In a population-based sample of women of Pakistani origin in UK we tested the hypothesis that chronic difficulties involving humiliation and entrapment will be associated with depressive disorder.
487 randomly selected women were screened for depressive disorder with the Self- Rating Questionnaire (SRQ). All high scorers and 1:4 low scorers were interviewed, using the Schedule for Clinical Assessment in Neuropsychiatry (SCAN). Of these 193 women were also administered the Life Events and Difficulties Schedule (LEDS) to measure social stress.
92 women had a depressive disorder, 62 had SRQ score>7 but no depressive disorder and 39 were not depressed. 89 of the 92 depressed women were followed up to six months later, 55 women remained depressed and 34 were no longer depressed.
In univariate analysis at baseline they had significantly more marked difficulties in the domains of health, money/possession, marital/partner and other relationships. In logistic regression analysis difficulties associated with depressive disorder were marked marital/partner and other relationship difficulties. 87% of women who experienced humiliation and 84% of those experiencing entrapment had marked marital partner and other relationship difficulties.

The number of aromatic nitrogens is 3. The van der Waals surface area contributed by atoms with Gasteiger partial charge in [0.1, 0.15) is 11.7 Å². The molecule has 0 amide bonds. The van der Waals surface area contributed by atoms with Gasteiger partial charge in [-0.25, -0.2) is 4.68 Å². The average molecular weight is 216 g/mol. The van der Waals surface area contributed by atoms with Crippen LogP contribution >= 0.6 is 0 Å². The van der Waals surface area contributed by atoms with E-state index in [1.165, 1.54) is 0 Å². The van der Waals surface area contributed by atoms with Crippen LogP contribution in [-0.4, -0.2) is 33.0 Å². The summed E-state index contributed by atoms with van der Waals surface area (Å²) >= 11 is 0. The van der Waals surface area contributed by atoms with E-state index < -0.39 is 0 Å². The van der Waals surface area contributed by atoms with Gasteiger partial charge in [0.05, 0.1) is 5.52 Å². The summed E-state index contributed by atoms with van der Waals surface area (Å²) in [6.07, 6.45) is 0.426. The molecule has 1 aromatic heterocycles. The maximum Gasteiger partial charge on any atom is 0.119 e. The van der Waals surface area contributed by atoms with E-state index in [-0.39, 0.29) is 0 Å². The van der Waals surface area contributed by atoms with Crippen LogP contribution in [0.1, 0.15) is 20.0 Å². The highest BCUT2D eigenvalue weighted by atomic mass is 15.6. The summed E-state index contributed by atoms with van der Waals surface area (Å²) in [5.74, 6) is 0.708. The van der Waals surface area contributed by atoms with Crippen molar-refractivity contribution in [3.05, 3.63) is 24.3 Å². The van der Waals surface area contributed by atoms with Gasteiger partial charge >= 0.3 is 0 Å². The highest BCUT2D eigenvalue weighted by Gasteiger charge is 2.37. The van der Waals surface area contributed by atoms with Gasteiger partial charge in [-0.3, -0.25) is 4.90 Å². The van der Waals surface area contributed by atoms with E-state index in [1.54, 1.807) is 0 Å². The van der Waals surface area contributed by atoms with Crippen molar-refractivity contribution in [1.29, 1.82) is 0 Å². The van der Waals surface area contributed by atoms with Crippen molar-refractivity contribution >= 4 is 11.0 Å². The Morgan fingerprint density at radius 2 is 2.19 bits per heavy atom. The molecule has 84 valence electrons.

At 6 months follow-up chronic difficulties in the domains of marital/partner and other relationship were associated with persistent depression. 90% of women experiencing humiliation and entrapment had marked marital/partner and other relationship difficulties.
Humiliating difficulties directly devaluing a woman's core role where she finds herself to be trapped with no way out is associated with depressive disorder in women of Pakistani origin in the UK.